It was cold and raining and as darkness fell we thought our rescuing for the day ended as well. That wasn't the case.
At 7pm the call came in, just when I thought I could reward myself with a martini, it was the Wellston Police dispatcher. Another dog stuck on the roof of a burnt out home. Darrell and I get our gear and headed out with a police escort. When we arrive on this street that looks as if poverty and destruction appeared to be the norm, we both let out a sigh. Looking up we see no dog but our rescue instincts tell us not to be fooled by this.
Searching the parameter we spot just feet away, another shell of a house and Darrell goes in to explore. I hear him say "I got him" and then hear him say "but there is many more". A large pack of dogs have made this their urban sancturary. Scared, hungry and injured, I couldn't help but think it was man they were hiding from and when Darrell appears through the darkness with a tortured canine, I knew my gut feeling was right.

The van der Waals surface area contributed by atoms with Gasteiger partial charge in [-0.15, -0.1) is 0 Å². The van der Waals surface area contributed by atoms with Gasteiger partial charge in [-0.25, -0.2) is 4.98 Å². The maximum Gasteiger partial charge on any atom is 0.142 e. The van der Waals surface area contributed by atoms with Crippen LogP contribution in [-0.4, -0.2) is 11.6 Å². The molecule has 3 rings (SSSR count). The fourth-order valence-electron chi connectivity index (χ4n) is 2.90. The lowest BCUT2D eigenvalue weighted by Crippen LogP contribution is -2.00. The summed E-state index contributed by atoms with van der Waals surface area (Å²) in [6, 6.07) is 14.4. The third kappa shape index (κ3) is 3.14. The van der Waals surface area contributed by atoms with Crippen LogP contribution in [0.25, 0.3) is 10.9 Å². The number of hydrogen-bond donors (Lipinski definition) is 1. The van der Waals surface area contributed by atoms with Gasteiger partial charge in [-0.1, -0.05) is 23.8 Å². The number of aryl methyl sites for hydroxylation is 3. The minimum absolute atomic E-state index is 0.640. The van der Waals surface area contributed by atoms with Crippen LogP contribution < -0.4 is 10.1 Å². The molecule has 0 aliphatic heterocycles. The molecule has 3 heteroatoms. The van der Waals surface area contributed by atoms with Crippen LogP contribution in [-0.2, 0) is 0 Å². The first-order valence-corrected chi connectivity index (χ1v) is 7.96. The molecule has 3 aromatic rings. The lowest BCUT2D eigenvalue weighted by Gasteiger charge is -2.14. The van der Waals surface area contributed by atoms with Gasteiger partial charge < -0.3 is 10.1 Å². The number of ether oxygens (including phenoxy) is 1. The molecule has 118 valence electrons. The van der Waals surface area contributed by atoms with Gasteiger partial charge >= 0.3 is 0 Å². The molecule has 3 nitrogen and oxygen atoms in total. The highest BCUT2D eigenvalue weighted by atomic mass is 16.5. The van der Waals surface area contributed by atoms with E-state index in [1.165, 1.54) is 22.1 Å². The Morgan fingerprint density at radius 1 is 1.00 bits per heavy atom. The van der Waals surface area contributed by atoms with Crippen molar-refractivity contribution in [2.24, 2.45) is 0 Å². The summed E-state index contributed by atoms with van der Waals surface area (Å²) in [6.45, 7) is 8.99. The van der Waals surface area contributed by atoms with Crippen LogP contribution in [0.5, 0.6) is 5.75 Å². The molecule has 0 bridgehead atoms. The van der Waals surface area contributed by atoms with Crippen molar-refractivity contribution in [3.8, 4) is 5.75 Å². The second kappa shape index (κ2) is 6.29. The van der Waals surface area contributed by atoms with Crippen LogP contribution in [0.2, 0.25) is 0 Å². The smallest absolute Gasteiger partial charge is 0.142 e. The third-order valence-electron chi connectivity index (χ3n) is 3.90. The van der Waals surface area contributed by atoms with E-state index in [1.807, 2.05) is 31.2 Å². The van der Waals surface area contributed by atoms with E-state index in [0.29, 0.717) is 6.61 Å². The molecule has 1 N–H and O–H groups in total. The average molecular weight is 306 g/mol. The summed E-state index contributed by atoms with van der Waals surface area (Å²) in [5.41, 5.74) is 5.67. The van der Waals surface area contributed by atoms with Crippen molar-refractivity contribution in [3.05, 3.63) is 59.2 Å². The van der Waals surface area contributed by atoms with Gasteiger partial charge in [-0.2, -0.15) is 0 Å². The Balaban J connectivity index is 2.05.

Dog fighting is nothing new to this area and we see many survivors of losing battles or showing sure signs for use as a bait dog (front leg injuries, usually tied down to a dog with a more passive personality).
Luigi has fighting wounds that ripped down to the actual bone. Neither front leg was spared from the brutality.I understood why he was hiding with a frightened pack now. And as most of the dogs we save from man's ignorance, he rewarded me with a kiss. Once in my SUV he settled in and rode with us just like most dogs, happy, excited about a car ride and sloppy wet kisses. At the vet as they worked on him a muzzle was never needed, his pain was overshadowed by his hapiness to be saved. He stood there wagging his tail and the Doc did her thing. Luigi, your bad days are behind you buddy! Rest of the pack-Hang in there...we will be back.